Saturday, December 31, 2011

The Eagles Are Here!

The Hudson ran dark and glassy today, providing the perfect background for spotting the snowy-white heads and tails of adult Bald Eagles.  With high hopes that we might do just that, about a dozen folks accompanied Moreau Lake State Park naturalist Gary Hill to the river this frosty-cold morning to search the water, the sky, and the forested banks where these majestic birds can sometimes be seen perching in trees.  Here we are at the boat launch site below Spier Falls Dam, scanning the hillsides downstream.




Here, my friend Sue is searching the river upstream.  We saw no eagles at this particular site, but Sue did point out some Hooded Mergansers paddling close to the opposite shore.



After stopping to search the river at several other places along Spier Falls Road, with no trace of eagles anywhere, we made our final stop at the boat launch site above Spier Falls Dam.  Here, the river was mostly frozen over, although there were still a few patches of open water where eagles could fish.  Also, as a feeding station to attract the eagles, park staffers had placed the carcass of a road-killed deer on the rocky promontory visible on the left side of this photo.  If we were going to see any eagles today, this was the best place to spot them.




Sure enough, sharp-eyed Sue spotted an adult eagle flying along the hillsides upstream, although we promptly lost sight of it as it moved behind trees.  While most of our group continued to search for that elusive eagle upstream, I trained my binoculars across the bay to this clump of trees on the rocks, where I spotted a splotch of white.  Hey, I called, I think we've got another one here!


And there it was, just sitting there calmly in that clump of trees, directly above the deer carcass that had no doubt provided its breakfast.  I wish I could say that this photo was of that eagle, but it's actually one I took of another eagle along the Hudson last year.  Today's eagle took off before I could open my camera, and it flew across the bay to perch on the opposite bank, far out of my camera's focal range but clearly visible to us across the water.  Gary had brought along a spotting scope, so everybody was able to get a good view of this magnificent bird, which provided a nice reward for our standing around in the cold.


Thursday, December 29, 2011

Back Out to the Woods and Waters

A bright, cold, clear day, and oh, it was wonderful to get under that radiant sky and swing my legs along pine-needled paths and sandy shores at Moreau Lake State Park.  I do love the holidays, a month of feasting and family fun from Thanksgiving to Christmas, except that most of that month is spent indoors and eating far too much food that's not good for me.  So now I'm ready to get back to healthier eating and especially to just go out and play in the woods all day.  Yesterday,  a ferocious wind slapped me back into the house after just a few moments outdoors, but today a calmer air and a kindly sun called me out to wander for hours.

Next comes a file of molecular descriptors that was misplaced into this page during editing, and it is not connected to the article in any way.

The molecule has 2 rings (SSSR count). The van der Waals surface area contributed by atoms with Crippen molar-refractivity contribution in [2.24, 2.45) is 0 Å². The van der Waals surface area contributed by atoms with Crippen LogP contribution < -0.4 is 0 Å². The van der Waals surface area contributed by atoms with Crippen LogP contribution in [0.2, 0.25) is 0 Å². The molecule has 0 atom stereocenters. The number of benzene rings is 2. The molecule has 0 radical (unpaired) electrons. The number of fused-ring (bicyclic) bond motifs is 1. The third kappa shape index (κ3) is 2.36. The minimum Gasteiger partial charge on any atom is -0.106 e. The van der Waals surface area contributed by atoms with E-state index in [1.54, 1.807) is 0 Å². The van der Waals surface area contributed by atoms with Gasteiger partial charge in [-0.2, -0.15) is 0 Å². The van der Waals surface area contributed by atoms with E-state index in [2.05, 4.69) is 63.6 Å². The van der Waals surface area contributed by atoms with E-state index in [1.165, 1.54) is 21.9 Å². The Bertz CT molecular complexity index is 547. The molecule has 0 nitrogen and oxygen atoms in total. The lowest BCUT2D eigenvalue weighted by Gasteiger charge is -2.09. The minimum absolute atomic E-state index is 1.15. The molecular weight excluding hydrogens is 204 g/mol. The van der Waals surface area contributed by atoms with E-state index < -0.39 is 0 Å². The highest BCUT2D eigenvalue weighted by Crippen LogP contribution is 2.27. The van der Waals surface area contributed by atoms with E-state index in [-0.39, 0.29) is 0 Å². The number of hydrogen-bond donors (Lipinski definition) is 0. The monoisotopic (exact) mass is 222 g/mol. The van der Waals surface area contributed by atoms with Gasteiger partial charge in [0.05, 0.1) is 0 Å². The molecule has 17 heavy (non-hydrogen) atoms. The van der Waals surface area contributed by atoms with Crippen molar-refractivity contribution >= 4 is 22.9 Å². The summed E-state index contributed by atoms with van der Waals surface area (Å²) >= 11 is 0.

No snow as yet, as these photos show, but ice now covers the back bay of Moreau Lake from shore to shore.  I can hardly wait until the ice is thick enough to walk on, allowing me to reach my favorite haunts around the lake more quickly and directly.  We'll have freezing nights the rest of the week, I've heard, so I'm hoping it won't be long.  Today, the ice was whooping and moaning, a sign of further freezing.




Up close to shore, I could see all the wrinkles and crinkles that form as the water freezes.  It would be amazing to have a time-lapse movie of how these patterns progress.




Part of the fun of winter hiking is trying to recognize plants in their winter attire.  On my way home from Moreau I stopped off at Yaddo to visit some American Bladdernut shrubs that grow by a stream, and was glad to find a few bladders still dangling from the twigs.




A tree had fallen into the stream, and its bark was mottled with a very dark green lichen I don't recall seeing before.



I risked a slip into the stream to get a closer look at that lichen, much darker green than the very common Green Shield Lichen.  I though it was quite beautiful.


Wednesday, December 28, 2011

Like Father, Like Son

video

Had a wonderful Christmas with all my children and grandchildren at my daughter's home in Mt. Kisco, with great food and fun and lots of music.  Here's my youngest grandson, Alex (1 year old),  showing off his dance moves.  His daddy, Peter, is a rock-and-roll musician, who has obviously passed on his love for moving to music.  (You might have to click a couple of times in the center of this white space for the video to show up.)

Friday, December 23, 2011

The Light Shines in the Darkness . . .


Whatever it is that brings light to your life and joy to your heart,
may you find it abundantly.

To all my friends and family and fellow nature enthusiasts, 
I wish you the very happiest of holiday seasons.

Merry Christmas and a Happy New Year
from Jackie Donnelly




Where is Winter?

According to my calendar, today is the second day of winter.  But it sure didn't look or feel very wintry when I walked along the banks of the Hudson River today.  Intermittent sun warmed the already balmy air, and puffy white clouds sailed above the top of West Mountain over on the Warren County side of the river.




With all the rain and warm weather of late, the woods have taken on the look of a mossy green rainforest.




Except for the thin ice that films the back bays of the river,  these rocky promontories look about the same as they would in mid-autumn.




Mountain streams that would normally be dry by now are running as full as in springtime.  This waterfall can be seen from the road that runs over Mount MacGregor.




This tumbling torrent was bounding down a mountainside along Spier Falls Road.